Local variable is allocated in stack,
a temporal storage of function.
If you return a reference of local variable,
the address will be invalidated.
If these two functions are far away from each other,
this kind of bugs can be very hard to find.
Can you see the problem?
Even a famous library
may betray you
If you do not know much
about the internals...
• Java, Python, Ruby, C#, Scala, Go...
• Programmer creates objects. However,
the computer is responsible to remove
• No explicit malloc and free.
– Therefore no mistake.
Is the world saved?
The real life is not that easy...
• Computer cannot know the exact timing
that each object should be freed.
– tracing GC:GC engine should track all objects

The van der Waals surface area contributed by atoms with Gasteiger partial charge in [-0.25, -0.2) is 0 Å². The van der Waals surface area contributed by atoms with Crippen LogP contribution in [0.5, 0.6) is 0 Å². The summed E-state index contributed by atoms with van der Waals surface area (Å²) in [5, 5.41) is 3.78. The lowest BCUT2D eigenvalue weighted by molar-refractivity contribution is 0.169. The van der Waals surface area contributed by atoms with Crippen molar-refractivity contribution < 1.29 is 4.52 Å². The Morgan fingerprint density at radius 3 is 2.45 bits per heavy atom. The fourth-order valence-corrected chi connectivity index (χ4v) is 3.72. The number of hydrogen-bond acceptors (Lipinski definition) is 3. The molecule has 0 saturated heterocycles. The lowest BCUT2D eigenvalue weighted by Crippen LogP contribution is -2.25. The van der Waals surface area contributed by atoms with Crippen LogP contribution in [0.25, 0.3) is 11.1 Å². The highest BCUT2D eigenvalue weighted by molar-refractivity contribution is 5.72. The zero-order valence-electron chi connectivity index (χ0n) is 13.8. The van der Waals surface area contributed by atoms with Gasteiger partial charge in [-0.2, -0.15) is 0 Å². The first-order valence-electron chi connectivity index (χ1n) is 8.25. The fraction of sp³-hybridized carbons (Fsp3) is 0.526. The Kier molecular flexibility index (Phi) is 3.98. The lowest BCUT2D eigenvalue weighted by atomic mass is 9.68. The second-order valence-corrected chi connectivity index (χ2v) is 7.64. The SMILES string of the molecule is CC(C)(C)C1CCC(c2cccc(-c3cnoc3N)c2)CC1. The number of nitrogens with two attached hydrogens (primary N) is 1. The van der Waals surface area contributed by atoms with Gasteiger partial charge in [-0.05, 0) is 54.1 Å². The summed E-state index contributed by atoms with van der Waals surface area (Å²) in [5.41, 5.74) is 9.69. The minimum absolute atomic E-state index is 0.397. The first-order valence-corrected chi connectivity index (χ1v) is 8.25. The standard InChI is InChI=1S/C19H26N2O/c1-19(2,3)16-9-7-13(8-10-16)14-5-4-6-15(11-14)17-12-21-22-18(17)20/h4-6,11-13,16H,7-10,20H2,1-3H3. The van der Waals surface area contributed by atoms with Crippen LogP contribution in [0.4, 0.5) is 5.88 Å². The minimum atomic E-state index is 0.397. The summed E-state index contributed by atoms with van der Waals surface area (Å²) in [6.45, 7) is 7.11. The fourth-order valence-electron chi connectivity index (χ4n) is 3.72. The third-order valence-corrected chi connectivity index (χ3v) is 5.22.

– reference counting: every object has a
counter; the number of pointers referencing
• Both ways need more memory and CPU
• No predictability
– cannot used for real-time system
• Limited concurrency
– global interpreter lock
• Larger code size
– VM(or GC) must included
• Must be FAST.
• Must has runtime overhead as little as
• Must be memory SAFE.
• Should be possible to direct memory
• GC cannot be used in such area!
Rust programming language
• Zero-cost abstraction
• Memory safety without garbage collection
• Super fast code generation
• C function compatibility (extern "C")
• Simpler syntax than C++
Case study: Servo
• Mozilla's next-gen web browser engine
• Written in Rust
• Parallel layout, rendering, ... almost
• "During the 2 years of development, we
have never experienced any memory-
related bugs like use-after-free or double
- an engineer from Mozilla
• You cannot borrow mutable reference from immutable
• You can borrow immutable reference many times
• You cannot borrow more than one mutable reference
• There cannot exist a mutable reference and an
immutable one simultaneously
• The lifetime of a borrowed reference should be ended
before the owner object do